today’s thoughts (from a kayak)

 

Red winged blackbirds. Darting in and out of reeds, returning sometimes with nesting material. Sometimes I think they just go out for smokes.

Morning pond air chock full of chittering, occasional grunts from somewhere in the bull rushes behind my boat. I tend not to worry about strange sounds on the water… it’s only what’s on land that’s worrisome.

Kingfisher. Flies like she means business.

Seagull. On perpetual holiday.

All this singing, chittering, trilling, cawing. Is it a band or a choir?

[Every time I don’t bring a sandwich, I regret it.]

Yellow finch flits to the accompaniment of frog solo bass.

Have lodged my boat among lily pads and stare at opposite shore wondering what it must be like to understand nature, to know what tree that is or what everything’s surviving on, what kind of fish is it that keeps jumping here, and then here… to have some idea of how to move through the world less clunkily, to disturb little, to be still. I ask these questions then open my tupperware container of market blue berries and eat them with inelegant fingers.

[The lily pads work extremely well keeping my boat in place. I wonder if the voyageurs knew this trick.]

Water level too high for egrets, herons, both blue and green, cormorants too.

Deer. First one, then two. I paddle gently, watching them on the woodland side of the pond but they must see me because their nonchalance suddenly turns to startled and then they turn into the woods. And, poof, they’re gone.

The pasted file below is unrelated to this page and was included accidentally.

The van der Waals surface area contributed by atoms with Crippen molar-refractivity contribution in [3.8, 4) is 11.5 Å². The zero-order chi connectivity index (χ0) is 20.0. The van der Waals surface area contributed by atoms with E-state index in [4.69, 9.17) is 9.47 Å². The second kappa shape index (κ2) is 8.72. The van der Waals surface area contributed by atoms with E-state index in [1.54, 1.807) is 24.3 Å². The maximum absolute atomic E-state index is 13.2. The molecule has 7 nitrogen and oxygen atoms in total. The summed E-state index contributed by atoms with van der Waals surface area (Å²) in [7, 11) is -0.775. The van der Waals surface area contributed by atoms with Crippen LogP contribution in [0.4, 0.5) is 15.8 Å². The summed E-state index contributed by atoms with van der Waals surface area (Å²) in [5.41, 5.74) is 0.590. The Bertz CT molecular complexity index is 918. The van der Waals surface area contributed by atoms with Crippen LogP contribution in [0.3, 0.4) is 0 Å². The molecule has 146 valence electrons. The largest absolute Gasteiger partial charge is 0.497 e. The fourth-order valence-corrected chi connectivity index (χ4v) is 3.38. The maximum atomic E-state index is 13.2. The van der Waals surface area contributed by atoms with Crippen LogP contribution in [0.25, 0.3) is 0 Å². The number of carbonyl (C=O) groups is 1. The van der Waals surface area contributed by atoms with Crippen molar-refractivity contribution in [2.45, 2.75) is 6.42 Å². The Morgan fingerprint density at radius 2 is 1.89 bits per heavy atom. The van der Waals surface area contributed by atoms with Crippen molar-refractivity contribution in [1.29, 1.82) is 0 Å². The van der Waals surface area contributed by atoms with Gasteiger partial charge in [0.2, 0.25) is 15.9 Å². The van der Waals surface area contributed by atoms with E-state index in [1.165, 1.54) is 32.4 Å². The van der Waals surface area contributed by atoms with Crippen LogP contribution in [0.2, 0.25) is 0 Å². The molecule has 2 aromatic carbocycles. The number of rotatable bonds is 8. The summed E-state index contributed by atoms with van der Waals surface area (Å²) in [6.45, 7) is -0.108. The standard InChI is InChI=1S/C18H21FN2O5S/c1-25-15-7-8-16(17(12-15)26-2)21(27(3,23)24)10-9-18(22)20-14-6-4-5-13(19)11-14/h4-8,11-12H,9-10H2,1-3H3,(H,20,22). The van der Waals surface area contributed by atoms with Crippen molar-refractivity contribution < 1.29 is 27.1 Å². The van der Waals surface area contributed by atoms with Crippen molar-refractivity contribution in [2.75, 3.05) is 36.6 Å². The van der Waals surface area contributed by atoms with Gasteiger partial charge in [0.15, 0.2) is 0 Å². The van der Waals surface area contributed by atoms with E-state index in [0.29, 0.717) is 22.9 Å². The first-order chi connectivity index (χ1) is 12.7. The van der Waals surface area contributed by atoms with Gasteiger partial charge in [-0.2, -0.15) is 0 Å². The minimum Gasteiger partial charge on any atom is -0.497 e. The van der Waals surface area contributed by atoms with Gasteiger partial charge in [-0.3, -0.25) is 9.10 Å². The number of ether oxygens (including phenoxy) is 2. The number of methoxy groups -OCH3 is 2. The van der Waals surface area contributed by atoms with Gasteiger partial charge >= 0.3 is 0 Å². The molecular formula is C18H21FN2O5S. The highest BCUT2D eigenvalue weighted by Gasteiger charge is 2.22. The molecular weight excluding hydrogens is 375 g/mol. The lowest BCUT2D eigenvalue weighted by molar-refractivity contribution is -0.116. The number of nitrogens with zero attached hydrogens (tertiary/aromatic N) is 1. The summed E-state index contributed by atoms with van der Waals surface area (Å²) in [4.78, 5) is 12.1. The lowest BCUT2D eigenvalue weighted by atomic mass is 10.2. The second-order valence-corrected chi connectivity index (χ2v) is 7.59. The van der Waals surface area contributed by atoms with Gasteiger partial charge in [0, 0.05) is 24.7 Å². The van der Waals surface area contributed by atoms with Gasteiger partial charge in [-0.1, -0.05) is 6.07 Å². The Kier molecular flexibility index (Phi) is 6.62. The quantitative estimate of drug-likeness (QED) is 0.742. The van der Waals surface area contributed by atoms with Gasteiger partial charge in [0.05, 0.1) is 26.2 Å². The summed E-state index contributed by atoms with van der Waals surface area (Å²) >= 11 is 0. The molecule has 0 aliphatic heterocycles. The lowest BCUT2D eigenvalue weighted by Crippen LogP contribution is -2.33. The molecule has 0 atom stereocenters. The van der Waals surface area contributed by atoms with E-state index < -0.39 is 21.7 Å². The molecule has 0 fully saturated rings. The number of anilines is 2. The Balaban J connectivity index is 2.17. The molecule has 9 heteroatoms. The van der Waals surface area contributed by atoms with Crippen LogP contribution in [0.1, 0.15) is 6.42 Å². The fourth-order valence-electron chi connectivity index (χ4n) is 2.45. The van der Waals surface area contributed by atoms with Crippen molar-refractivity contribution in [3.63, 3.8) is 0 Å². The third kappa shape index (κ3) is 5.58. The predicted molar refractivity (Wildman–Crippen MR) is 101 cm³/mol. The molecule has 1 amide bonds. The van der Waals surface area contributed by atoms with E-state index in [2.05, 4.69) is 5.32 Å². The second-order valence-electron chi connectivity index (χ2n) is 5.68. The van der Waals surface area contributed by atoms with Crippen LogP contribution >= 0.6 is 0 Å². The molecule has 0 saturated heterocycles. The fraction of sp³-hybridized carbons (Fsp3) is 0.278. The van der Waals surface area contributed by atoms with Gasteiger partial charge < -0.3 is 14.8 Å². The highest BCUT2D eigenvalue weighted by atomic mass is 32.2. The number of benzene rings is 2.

A kind of elation, mild ecstasy, maybe not even so mild… arrives if I stay in one place long enough. The opposite of boredom. The pleasure of being somewhere long enough to have questions, to understand… something…

Two cardinals. I may have caught them in a picture I was taking of the light that has turned lime green yellow bright on this summer morning.

Or maybe not.

 

 

 

a story of perfection

 

Once upon a time I used to spend hours trying to arrange the garden so that the tall blue things would grow behind the shorter yellow things but not bloom before the red things and I’d get frustrated if it all didn’t work to plan.

We had just moved into our house. There was still a lawn then, and a couple of tidy but boring flowerbeds with unloved plants. (The beds were boring not because they were tidy but because they were unloved. You can always tell.)

We planted a veggie bed and took up the lawn and enlarged the boring beds and laid down some stone paths (that become a labyrinth in winter) and although I was still trying to control the reds and the yellows, I began to notice things moving around on their own. And instead of fighting it, I eased up a little and watched the changes, the way the joe pye weed took over the space that was once thick with lupins and though I love lupins and missed them, the joe pye weed brought new pleasures. And dragonflies.

It seemed the garden knew how to be.